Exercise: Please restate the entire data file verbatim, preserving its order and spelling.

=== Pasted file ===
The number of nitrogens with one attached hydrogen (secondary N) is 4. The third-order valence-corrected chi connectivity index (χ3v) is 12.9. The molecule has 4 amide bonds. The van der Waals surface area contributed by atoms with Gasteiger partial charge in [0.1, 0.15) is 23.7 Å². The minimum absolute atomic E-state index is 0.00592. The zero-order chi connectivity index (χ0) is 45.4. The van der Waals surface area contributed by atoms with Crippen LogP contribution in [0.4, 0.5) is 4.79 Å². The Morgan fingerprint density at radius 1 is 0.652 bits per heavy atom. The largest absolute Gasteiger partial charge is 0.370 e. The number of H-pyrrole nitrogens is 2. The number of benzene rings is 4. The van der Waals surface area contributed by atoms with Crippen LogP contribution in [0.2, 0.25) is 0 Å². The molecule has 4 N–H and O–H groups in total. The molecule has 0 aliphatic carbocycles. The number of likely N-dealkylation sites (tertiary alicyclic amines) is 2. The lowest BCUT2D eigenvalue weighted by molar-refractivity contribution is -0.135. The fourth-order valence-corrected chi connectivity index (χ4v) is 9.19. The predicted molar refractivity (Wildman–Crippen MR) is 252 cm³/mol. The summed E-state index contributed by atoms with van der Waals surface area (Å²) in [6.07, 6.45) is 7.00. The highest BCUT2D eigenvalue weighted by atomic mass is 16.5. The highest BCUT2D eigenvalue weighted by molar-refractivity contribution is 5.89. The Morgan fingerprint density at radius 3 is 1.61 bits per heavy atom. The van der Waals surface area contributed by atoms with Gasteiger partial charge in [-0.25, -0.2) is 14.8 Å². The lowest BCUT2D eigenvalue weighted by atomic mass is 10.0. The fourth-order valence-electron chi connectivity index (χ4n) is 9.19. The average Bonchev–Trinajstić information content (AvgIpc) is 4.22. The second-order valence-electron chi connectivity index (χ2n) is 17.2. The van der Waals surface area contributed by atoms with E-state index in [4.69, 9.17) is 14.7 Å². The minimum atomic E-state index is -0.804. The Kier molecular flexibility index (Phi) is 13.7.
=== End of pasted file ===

The number of nitrogens with one attached hydrogen (secondary N) is 4. The third-order valence-corrected chi connectivity index (χ3v) is 12.9. The molecule has 4 amide bonds. The van der Waals surface area contributed by atoms with Gasteiger partial charge in [0.1, 0.15) is 23.7 Å². The minimum absolute atomic E-state index is 0.00592. The zero-order chi connectivity index (χ0) is 45.4. The van der Waals surface area contributed by atoms with Crippen LogP contribution in [0.4, 0.5) is 4.79 Å². The Morgan fingerprint density at radius 1 is 0.652 bits per heavy atom. The largest absolute Gasteiger partial charge is 0.370 e. The number of H-pyrrole nitrogens is 2. The number of benzene rings is 4. The van der Waals surface area contributed by atoms with Crippen LogP contribution in [0.2, 0.25) is 0 Å². The molecule has 4 N–H and O–H groups in total. The molecule has 0 aliphatic carbocycles. The number of likely N-dealkylation sites (tertiary alicyclic amines) is 2. The lowest BCUT2D eigenvalue weighted by molar-refractivity contribution is -0.135. The fourth-order valence-corrected chi connectivity index (χ4v) is 9.19. The predicted molar refractivity (Wildman–Crippen MR) is 252 cm³/mol. The summed E-state index contributed by atoms with van der Waals surface area (Å²) in [6.07, 6.45) is 7.00. The highest BCUT2D eigenvalue weighted by atomic mass is 16.5. The highest BCUT2D eigenvalue weighted by molar-refractivity contribution is 5.89. The Morgan fingerprint density at radius 3 is 1.61 bits per heavy atom. The van der Waals surface area contributed by atoms with Gasteiger partial charge in [-0.25, -0.2) is 14.8 Å². The lowest BCUT2D eigenvalue weighted by atomic mass is 10.0. The fourth-order valence-electron chi connectivity index (χ4n) is 9.19. The average Bonchev–Trinajstić information content (AvgIpc) is 4.22. The second-order valence-electron chi connectivity index (χ2n) is 17.2. The van der Waals surface area contributed by atoms with E-state index in [4.69, 9.17) is 14.7 Å². The minimum atomic E-state index is -0.804. The Kier molecular flexibility index (Phi) is 13.7.